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a561f9ff 129.\" ========================================================================
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a561f9ff 131.IX Title "DES_MODES 7"
aac4ff6f 132.TH DES_MODES 7 "2008-09-06" "0.9.8h" "OpenSSL"
984263bc 133.SH "NAME"
2c0715f4 134des_modes \- the variants of DES and other crypto algorithms of OpenSSL
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135.SH "DESCRIPTION"
136.IX Header "DESCRIPTION"
137Several crypto algorithms for OpenSSL can be used in a number of modes. Those
138are used for using block ciphers in a way similar to stream ciphers, among
139other things.
140.SH "OVERVIEW"
141.IX Header "OVERVIEW"
142.Sh "Electronic Codebook Mode (\s-1ECB\s0)"
143.IX Subsection "Electronic Codebook Mode (ECB)"
144Normally, this is found as the function \fIalgorithm\fR\fI_ecb_encrypt()\fR.
a561f9ff 145.IP "\(bu" 2
984263bc 14664 bits are enciphered at a time.
a561f9ff 147.IP "\(bu" 2
984263bc 148The order of the blocks can be rearranged without detection.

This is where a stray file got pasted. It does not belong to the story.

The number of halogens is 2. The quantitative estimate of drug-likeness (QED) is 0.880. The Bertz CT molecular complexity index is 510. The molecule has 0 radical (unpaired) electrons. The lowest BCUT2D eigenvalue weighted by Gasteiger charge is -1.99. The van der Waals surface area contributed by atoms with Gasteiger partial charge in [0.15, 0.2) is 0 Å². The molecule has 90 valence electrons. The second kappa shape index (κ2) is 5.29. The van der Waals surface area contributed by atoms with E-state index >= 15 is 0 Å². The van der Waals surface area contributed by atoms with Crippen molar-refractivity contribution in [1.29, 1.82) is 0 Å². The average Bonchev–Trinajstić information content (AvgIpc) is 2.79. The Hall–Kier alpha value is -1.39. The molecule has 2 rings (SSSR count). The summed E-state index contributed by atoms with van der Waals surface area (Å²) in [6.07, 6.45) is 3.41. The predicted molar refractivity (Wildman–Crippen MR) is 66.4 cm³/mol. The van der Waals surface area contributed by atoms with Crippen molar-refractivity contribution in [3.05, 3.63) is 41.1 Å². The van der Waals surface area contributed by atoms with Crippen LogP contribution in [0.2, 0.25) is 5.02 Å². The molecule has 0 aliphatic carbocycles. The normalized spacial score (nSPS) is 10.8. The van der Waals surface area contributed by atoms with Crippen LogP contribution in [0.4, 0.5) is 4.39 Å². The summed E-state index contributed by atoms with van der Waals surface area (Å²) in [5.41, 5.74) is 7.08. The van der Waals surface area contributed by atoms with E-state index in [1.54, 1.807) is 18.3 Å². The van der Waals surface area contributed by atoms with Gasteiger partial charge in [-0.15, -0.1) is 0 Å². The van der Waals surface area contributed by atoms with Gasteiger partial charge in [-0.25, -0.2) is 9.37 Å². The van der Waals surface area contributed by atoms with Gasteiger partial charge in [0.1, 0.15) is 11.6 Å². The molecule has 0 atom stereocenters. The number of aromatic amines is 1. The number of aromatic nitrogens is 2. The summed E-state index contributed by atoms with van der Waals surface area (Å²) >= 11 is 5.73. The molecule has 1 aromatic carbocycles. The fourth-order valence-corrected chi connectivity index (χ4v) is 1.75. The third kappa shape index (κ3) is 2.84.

a561f9ff 149.IP "\(bu" 2
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150The same plaintext block always produces the same ciphertext block
151(for the same key) making it vulnerable to a 'dictionary attack'.
a561f9ff 152.IP "\(bu" 2
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153An error will only affect one ciphertext block.
154.Sh "Cipher Block Chaining Mode (\s-1CBC\s0)"
155.IX Subsection "Cipher Block Chaining Mode (CBC)"
156Normally, this is found as the function \fIalgorithm\fR\fI_cbc_encrypt()\fR.
157Be aware that \fIdes_cbc_encrypt()\fR is not really \s-1DES\s0 \s-1CBC\s0 (it does
158not update the \s-1IV\s0); use \fIdes_ncbc_encrypt()\fR instead.
a561f9ff 159.IP "\(bu" 2
984263bc 160a multiple of 64 bits are enciphered at a time.
a561f9ff 161.IP "\(bu" 2
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162The \s-1CBC\s0 mode produces the same ciphertext whenever the same
163plaintext is encrypted using the same key and starting variable.
a561f9ff 164.IP "\(bu" 2
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165The chaining operation makes the ciphertext blocks dependent on the